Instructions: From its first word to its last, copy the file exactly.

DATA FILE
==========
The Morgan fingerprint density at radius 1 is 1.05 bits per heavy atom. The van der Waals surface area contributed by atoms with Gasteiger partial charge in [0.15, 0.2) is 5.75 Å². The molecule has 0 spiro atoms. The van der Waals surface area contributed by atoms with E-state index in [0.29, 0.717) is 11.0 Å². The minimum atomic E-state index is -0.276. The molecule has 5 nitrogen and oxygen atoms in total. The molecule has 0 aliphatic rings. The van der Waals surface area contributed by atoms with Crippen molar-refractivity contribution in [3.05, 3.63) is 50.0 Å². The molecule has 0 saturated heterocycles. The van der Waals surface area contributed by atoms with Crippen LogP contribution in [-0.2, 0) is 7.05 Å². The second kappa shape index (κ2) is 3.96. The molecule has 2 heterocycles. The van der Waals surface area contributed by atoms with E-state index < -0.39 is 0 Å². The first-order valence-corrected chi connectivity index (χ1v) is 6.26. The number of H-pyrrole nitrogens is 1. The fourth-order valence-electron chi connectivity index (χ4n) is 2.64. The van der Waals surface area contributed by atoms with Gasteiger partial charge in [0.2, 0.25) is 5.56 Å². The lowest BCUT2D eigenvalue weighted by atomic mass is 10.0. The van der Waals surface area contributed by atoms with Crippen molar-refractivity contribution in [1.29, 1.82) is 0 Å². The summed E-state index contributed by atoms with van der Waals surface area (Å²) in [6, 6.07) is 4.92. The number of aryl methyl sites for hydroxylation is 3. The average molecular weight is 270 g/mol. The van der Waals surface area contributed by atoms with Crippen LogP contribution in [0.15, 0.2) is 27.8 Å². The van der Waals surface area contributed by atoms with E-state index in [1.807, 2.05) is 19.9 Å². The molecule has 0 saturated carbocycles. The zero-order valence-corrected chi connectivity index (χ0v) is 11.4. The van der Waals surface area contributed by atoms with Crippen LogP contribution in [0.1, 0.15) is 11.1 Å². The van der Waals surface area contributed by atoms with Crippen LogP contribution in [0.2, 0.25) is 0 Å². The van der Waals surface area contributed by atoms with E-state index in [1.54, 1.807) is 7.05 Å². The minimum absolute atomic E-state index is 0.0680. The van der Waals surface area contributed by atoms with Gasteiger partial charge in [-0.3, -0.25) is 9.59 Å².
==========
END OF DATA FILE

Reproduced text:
The Morgan fingerprint density at radius 1 is 1.05 bits per heavy atom. The van der Waals surface area contributed by atoms with Gasteiger partial charge in [0.15, 0.2) is 5.75 Å². The molecule has 0 spiro atoms. The van der Waals surface area contributed by atoms with E-state index in [0.29, 0.717) is 11.0 Å². The minimum atomic E-state index is -0.276. The molecule has 5 nitrogen and oxygen atoms in total. The molecule has 0 aliphatic rings. The van der Waals surface area contributed by atoms with Crippen molar-refractivity contribution in [3.05, 3.63) is 50.0 Å². The molecule has 0 saturated heterocycles. The van der Waals surface area contributed by atoms with Crippen LogP contribution in [-0.2, 0) is 7.05 Å². The second kappa shape index (κ2) is 3.96. The molecule has 2 heterocycles. The van der Waals surface area contributed by atoms with E-state index < -0.39 is 0 Å². The first-order valence-corrected chi connectivity index (χ1v) is 6.26. The number of H-pyrrole nitrogens is 1. The fourth-order valence-electron chi connectivity index (χ4n) is 2.64. The van der Waals surface area contributed by atoms with Gasteiger partial charge in [0.2, 0.25) is 5.56 Å². The lowest BCUT2D eigenvalue weighted by atomic mass is 10.0. The van der Waals surface area contributed by atoms with Crippen molar-refractivity contribution in [1.29, 1.82) is 0 Å². The summed E-state index contributed by atoms with van der Waals surface area (Å²) in [6, 6.07) is 4.92. The number of aryl methyl sites for hydroxylation is 3. The average molecular weight is 270 g/mol. The van der Waals surface area contributed by atoms with Crippen LogP contribution in [0.15, 0.2) is 27.8 Å². The van der Waals surface area contributed by atoms with E-state index in [1.807, 2.05) is 19.9 Å². The molecule has 0 saturated carbocycles. The zero-order valence-corrected chi connectivity index (χ0v) is 11.4. The van der Waals surface area contributed by atoms with Crippen LogP contribution in [0.1, 0.15) is 11.1 Å². The van der Waals surface area contributed by atoms with Crippen LogP contribution in [0.2, 0.25) is 0 Å². The van der Waals surface area contributed by atoms with E-state index in [1.54, 1.807) is 7.05 Å². The minimum absolute atomic E-state index is 0.0680. The van der Waals surface area contributed by atoms with Gasteiger partial charge in [-0.3, -0.25) is 9.59 Å².